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Hospital allowed to treat prisoner who is refusing medication

The man, who may have a mental illness, has an infection that could become septic and cause his death.
Aug 10th 2016, 7:07 PM 19,888 21

THE HIGH COURT has made orders allowing a hospital to administer medical treatment to a prisoner who has been refusing medication for an infection.

The application was made in respect of a prisoner, who cannot be identified by order of the court, who it is claimed lacks the mental capacity to accept treatment.

In a brief application before Justice Richard Humphreys this evening, the hospital, which the judge also ruled cannot be identified, sought an order allowing it to administer treatment to the man.

The court heard the man may suffer from a mental illness and is currently at the hospital. He refuses to be treated for an infection that could become septic and cause his death.

A lawyer for the hospital said the prisoner lacks the capacity to make a decision in relation to his medical treatment and had failed to accept his infection could deteriorate.

The hospital said, given the man’s refusal, it would not administer treatment including antibiotics unless it had a court order. The man’s condition was of concern to the hospital but it is understood that, despite his refusal, his life is not currently in danger.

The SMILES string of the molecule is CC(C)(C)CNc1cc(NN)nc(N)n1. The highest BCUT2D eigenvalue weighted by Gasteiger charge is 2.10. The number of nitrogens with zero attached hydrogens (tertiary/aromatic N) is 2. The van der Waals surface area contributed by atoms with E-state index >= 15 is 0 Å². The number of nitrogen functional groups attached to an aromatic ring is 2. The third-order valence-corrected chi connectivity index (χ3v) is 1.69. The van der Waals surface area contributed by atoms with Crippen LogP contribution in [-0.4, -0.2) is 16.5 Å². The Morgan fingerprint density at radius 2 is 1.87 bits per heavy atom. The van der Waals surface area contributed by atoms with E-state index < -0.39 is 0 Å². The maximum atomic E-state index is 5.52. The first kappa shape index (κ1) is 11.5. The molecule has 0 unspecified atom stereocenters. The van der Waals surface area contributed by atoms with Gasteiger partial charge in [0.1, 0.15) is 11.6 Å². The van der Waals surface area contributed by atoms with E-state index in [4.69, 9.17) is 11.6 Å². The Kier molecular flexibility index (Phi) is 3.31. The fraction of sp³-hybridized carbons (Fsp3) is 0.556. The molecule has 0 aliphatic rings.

Aggressive nature 

The court heard the man, who is serving a lengthy sentence, had an aggressive nature and could cause difficulty in the hospital.

The prisoner, who was not present in court, was represented by his legal guardian. She told the court he had told her he was hearing voices in his head. He also told her that “brain jackers” were telling him his life was at risk. The guardian said she supported the hospital’s application.

Justice Humphreys said he was satisfied to make an order allowing the hospital to administer whatever medical and/or surgical treatment it deemed necessary.

Following the order, lawyers for the hospital said it was hoped the matter would not trouble the court any further.

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Aodhan O’Faolain & Saurya Cherfi

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